That this opinion was shared by the audience here was made obvious by the conditions of their merch stand later; by the time I hit them up, they were out of Ramlord music, so I ended up nabbing an Ultra//Negative tape and a couple Ramlord buttons. Maybe not quite patch-level -- and I'm running out of space regardless -- but still cool.

Katahdin [5.5/7]
Katahdin sounded notably better than previously in this space, even beyond me just being in the building for their whole set. They kept the raw sound of the room, but were either more in tune or more consonant than before, producing a better final effect. They're still short a bassist, but in only a technical sense: Katahdin works fine without a bass player, and I'm pretty sure that nobody actually missed that dimension here.

Axeman [6/7]
I was running low on beer on this point, and thus pretty well oiled, so I wasn't immediately sure which of the several possible Black Twilight Circle bands that had been discussed as late adds to this bill was actually playing. I recognized some of the dudes from Volahn way back, but that's hardly a definitive indicator given the rat's-nest member pool of this group of bands. As it eventually came out, this was Axeman making a rare live return, and the violent, hard-hitting black metal they provided meshed in well with the rest of the bill. There were some comments made about excessive space-rock-isms on some of these bands after the fact, but Axeman's guitar tone didn't sound that way at all: either it wasn't, or the long-suffering PT-109 PA system was hitting critical levels of abuse.

It was wicked packed at this point, and on after, so I wasn't able to go get what ended up being a Volahn tape and patch until much later (after Nachzehrer had stormdetonated like, the entire venue, but that's a story that's coming in a few grafs). Mostly for a lack of Axeman merchandise and a lack of familiarity with the totality of the BTC catalog rather than any special preference; I want to support the bands, I know I like Volahn, and when I eventually manage to corral a working tape player that won't destroy its inputs, I want to have a souvenir of this show that I'll determinatively dig listening to.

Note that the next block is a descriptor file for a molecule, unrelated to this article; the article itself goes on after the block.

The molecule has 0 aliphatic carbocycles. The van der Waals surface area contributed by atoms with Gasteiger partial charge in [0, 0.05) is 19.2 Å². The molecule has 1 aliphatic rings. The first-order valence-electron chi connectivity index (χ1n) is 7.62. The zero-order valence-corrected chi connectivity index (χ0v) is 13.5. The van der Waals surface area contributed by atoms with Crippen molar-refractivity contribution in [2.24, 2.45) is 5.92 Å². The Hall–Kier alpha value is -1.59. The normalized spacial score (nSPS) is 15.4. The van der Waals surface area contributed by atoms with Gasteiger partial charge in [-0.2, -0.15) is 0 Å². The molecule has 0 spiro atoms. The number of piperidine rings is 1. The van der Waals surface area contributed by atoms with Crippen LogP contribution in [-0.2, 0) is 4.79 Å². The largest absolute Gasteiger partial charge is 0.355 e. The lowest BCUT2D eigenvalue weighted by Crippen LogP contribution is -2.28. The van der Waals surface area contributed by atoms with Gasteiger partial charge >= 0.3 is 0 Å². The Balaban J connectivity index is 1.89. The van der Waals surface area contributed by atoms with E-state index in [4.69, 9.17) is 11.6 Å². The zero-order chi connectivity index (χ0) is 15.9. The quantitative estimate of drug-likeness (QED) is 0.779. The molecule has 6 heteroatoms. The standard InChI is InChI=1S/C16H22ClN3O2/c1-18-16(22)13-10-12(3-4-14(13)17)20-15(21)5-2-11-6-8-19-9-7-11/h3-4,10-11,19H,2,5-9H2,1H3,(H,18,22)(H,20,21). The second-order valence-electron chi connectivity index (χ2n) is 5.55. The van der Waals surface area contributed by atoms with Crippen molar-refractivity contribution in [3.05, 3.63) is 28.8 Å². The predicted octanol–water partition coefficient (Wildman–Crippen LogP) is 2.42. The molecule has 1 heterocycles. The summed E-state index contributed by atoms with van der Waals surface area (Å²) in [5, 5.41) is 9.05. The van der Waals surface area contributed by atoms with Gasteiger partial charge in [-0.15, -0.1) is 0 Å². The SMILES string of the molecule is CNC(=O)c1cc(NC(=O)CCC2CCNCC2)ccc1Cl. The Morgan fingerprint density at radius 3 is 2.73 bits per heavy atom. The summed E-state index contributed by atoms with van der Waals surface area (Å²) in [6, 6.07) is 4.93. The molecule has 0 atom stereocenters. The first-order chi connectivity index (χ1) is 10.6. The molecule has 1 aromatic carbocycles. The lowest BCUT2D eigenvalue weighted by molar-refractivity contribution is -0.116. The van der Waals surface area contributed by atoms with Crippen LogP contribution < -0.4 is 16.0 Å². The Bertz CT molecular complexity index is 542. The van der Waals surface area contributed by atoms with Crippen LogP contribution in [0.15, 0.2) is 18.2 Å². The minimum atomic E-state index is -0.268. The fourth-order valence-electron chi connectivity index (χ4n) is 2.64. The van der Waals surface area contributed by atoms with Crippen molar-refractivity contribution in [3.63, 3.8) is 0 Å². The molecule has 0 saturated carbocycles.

Deathamphetamine [5.5/7]
This was about the drunkest and most hardcore set I've seen out of Deathamphetamine, digging back to older material from before my acquaintance with the band as well as more modern stuff. Despite guest spots all over the set from Mr. Evan Williams, they stayed solid and on point for most of the set, including some other special guest appearances from Eric from Katahdin on bass to cover some Poison Idea, and Mike from Nachzehrer on Mel Gibson well, pretty much everywhere. DIY, motherfuckers. The crowd was starting to get earnestly violent as well, aided by more space, allegedly from "tourists" vacating since one BTC band didn't immediately follow the other.

Nachzehrer [5/7]